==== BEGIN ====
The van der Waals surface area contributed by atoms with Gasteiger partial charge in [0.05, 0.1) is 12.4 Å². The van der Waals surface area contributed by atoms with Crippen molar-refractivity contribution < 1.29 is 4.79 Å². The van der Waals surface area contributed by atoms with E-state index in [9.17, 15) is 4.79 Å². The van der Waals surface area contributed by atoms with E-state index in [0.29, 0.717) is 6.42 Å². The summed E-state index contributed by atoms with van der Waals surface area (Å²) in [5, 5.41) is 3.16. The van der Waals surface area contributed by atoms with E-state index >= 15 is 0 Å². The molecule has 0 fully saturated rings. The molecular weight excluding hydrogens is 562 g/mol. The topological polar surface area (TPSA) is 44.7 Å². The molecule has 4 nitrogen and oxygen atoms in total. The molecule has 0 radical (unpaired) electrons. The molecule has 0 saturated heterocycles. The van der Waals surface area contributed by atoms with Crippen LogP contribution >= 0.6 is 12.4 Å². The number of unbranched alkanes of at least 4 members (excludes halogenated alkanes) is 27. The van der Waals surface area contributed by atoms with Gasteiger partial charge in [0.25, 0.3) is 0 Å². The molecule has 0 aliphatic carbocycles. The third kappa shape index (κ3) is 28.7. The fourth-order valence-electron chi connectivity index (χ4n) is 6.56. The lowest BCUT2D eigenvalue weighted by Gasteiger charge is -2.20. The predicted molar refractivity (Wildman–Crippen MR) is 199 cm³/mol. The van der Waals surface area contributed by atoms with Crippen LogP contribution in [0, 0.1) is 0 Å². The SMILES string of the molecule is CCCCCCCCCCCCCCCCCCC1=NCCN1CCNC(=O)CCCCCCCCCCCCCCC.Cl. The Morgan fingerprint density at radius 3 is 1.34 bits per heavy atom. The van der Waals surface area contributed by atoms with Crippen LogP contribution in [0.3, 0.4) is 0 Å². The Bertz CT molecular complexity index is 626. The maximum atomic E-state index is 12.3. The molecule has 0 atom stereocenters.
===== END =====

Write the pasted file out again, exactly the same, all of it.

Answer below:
The van der Waals surface area contributed by atoms with Gasteiger partial charge in [0.05, 0.1) is 12.4 Å². The van der Waals surface area contributed by atoms with Crippen molar-refractivity contribution < 1.29 is 4.79 Å². The van der Waals surface area contributed by atoms with E-state index in [9.17, 15) is 4.79 Å². The van der Waals surface area contributed by atoms with E-state index in [0.29, 0.717) is 6.42 Å². The summed E-state index contributed by atoms with van der Waals surface area (Å²) in [5, 5.41) is 3.16. The van der Waals surface area contributed by atoms with E-state index >= 15 is 0 Å². The molecule has 0 fully saturated rings. The molecular weight excluding hydrogens is 562 g/mol. The topological polar surface area (TPSA) is 44.7 Å². The molecule has 4 nitrogen and oxygen atoms in total. The molecule has 0 radical (unpaired) electrons. The molecule has 0 saturated heterocycles. The van der Waals surface area contributed by atoms with Crippen LogP contribution >= 0.6 is 12.4 Å². The number of unbranched alkanes of at least 4 members (excludes halogenated alkanes) is 27. The van der Waals surface area contributed by atoms with Gasteiger partial charge in [0.25, 0.3) is 0 Å². The molecule has 0 aliphatic carbocycles. The third kappa shape index (κ3) is 28.7. The fourth-order valence-electron chi connectivity index (χ4n) is 6.56. The lowest BCUT2D eigenvalue weighted by Gasteiger charge is -2.20. The predicted molar refractivity (Wildman–Crippen MR) is 199 cm³/mol. The van der Waals surface area contributed by atoms with Crippen LogP contribution in [0, 0.1) is 0 Å². The SMILES string of the molecule is CCCCCCCCCCCCCCCCCCC1=NCCN1CCNC(=O)CCCCCCCCCCCCCCC.Cl. The Morgan fingerprint density at radius 3 is 1.34 bits per heavy atom. The van der Waals surface area contributed by atoms with Crippen LogP contribution in [0.3, 0.4) is 0 Å². The Bertz CT molecular complexity index is 626. The maximum atomic E-state index is 12.3. The molecule has 0 atom stereocenters.